While there is the signature of Lovecraft in this tale of the monstrous unknown, Solaris feels more like Don A. Stuart’s (actually pulp mag guru John W. Campbell) gummy but creepy 1939 novel, Who Goes There?, with its sense of isolation, contagion of paranoia, and alien manifestations of humanity lurking around every corner. It also feels like an ancestor of Jeff VanderMeer’s (2014) Southern Reach series, with the detached, inhuman presence of nature’s psychic gestalt making all kinds of ominous, disturbing things happen to and around the main characters.
It’s a creeper, is what I’m trying to say, where dead girlfriends stalk their lovers on space stations and researchers kill themselves to escape the corporealizations of their own guilt-ridden nightmares… never revealed to the reader, making it all the more chilling. One particular spook is seen, but never explained, and makes me wonder which of those researchers is the guilt-ridden racist. Visiting Solaris is the ultimate guilt trip.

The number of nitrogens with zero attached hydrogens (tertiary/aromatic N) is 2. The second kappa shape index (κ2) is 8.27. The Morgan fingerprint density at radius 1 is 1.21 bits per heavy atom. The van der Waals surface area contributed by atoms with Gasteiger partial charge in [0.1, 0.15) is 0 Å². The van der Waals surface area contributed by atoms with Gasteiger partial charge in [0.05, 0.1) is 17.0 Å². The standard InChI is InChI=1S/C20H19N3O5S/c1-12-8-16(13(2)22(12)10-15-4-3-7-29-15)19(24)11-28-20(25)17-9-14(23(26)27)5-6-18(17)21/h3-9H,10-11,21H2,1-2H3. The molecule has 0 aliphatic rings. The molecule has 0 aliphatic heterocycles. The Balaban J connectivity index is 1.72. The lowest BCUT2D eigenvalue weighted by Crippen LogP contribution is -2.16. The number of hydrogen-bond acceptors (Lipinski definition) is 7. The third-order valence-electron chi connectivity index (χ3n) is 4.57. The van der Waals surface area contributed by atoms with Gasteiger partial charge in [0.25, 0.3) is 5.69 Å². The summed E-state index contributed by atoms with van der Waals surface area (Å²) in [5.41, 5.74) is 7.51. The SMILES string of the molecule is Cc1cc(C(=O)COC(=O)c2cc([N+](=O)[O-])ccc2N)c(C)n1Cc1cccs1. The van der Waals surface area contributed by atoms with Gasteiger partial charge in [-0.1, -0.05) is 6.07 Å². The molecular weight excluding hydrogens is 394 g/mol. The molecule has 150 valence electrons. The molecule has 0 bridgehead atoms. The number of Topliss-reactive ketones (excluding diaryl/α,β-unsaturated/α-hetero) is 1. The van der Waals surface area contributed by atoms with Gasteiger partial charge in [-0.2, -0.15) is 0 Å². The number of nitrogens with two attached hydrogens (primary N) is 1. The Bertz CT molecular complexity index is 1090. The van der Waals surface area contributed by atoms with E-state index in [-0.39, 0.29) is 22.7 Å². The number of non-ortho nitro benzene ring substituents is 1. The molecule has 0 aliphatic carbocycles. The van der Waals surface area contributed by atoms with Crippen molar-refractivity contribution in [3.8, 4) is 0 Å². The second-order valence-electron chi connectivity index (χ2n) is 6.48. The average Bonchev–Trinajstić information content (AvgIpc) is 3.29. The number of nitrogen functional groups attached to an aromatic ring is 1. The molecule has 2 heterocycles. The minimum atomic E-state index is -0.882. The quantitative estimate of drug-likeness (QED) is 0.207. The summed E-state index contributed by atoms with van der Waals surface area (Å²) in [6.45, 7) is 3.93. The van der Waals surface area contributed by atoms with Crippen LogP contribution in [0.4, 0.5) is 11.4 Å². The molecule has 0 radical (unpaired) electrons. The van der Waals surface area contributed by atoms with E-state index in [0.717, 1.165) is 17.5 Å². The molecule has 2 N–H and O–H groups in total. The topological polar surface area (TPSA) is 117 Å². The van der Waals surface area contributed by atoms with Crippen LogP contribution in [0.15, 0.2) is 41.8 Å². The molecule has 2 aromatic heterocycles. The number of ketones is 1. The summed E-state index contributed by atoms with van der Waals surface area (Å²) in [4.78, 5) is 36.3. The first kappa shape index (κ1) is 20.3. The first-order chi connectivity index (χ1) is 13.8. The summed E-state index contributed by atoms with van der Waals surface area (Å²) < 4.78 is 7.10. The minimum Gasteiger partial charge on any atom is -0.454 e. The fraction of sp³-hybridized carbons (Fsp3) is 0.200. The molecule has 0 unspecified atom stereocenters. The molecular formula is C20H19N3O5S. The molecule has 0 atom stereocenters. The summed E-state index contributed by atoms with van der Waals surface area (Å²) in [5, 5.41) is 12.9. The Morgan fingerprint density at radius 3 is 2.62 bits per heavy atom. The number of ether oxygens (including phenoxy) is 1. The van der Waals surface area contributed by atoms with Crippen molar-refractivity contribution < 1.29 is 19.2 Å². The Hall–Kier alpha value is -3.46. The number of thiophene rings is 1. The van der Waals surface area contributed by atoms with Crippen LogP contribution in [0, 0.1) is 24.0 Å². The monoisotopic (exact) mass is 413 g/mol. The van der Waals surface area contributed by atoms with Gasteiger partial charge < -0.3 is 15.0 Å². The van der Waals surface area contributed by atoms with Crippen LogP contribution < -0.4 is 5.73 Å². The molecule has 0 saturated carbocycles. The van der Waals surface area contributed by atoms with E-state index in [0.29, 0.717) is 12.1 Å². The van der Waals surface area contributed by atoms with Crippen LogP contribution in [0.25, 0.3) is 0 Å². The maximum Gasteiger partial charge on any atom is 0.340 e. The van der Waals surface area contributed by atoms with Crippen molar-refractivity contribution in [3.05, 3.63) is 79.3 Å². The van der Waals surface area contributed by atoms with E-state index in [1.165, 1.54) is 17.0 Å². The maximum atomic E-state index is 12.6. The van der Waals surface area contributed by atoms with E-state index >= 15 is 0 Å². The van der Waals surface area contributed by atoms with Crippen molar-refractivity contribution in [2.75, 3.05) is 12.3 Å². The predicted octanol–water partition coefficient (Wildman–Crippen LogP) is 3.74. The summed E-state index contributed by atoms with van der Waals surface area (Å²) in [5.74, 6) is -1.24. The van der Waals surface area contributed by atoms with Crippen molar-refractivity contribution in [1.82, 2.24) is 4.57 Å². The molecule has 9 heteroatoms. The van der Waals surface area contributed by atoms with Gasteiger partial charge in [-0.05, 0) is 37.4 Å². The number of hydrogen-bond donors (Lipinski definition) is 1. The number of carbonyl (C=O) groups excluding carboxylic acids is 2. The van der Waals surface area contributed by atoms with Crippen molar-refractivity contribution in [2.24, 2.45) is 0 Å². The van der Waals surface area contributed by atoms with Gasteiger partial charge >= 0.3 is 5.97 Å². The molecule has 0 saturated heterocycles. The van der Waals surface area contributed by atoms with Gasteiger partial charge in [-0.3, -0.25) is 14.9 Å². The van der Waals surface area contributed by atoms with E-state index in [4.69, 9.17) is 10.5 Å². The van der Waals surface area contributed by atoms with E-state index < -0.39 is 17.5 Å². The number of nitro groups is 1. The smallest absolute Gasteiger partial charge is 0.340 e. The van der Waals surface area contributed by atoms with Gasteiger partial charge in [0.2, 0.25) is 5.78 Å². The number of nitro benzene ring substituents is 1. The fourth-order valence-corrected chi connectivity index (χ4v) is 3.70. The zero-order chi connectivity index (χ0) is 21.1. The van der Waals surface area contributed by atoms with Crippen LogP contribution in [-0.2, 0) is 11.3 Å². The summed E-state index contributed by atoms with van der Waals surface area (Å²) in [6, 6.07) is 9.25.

What makes this novel an important stepping stone in the SF genre is that Solaris is a somewhat early example of SF’s confrontation with human limitations– a jettisoning of sci-fi’s chrome-colored glasses, if you will– recognizing the very real possibility that commune with extra-terrestrial life may be beyond human capability, both in skill and fortitude. Even when faced with a planet-sized alien consciousness, contact with such an overwhelming intelligence may be impossible and even unsafe. In this sense, Solaris achieves a similar level of dissension as Kim Stanley Robinson’s Aurora (2015) or (and I haven’t read this yet, but) Barry Malzberg’s Beyond Apollo (1972), where the central thesis goes against the popular futuristic imaginings of the time to point out those pesky risks that kill the sci-fi mood. (However, though I’ll happily follow Robinson to the ends of space-time rationalism, the optimist in me is more inclined to view Lem’s thesis as paranoid of outsiders.**)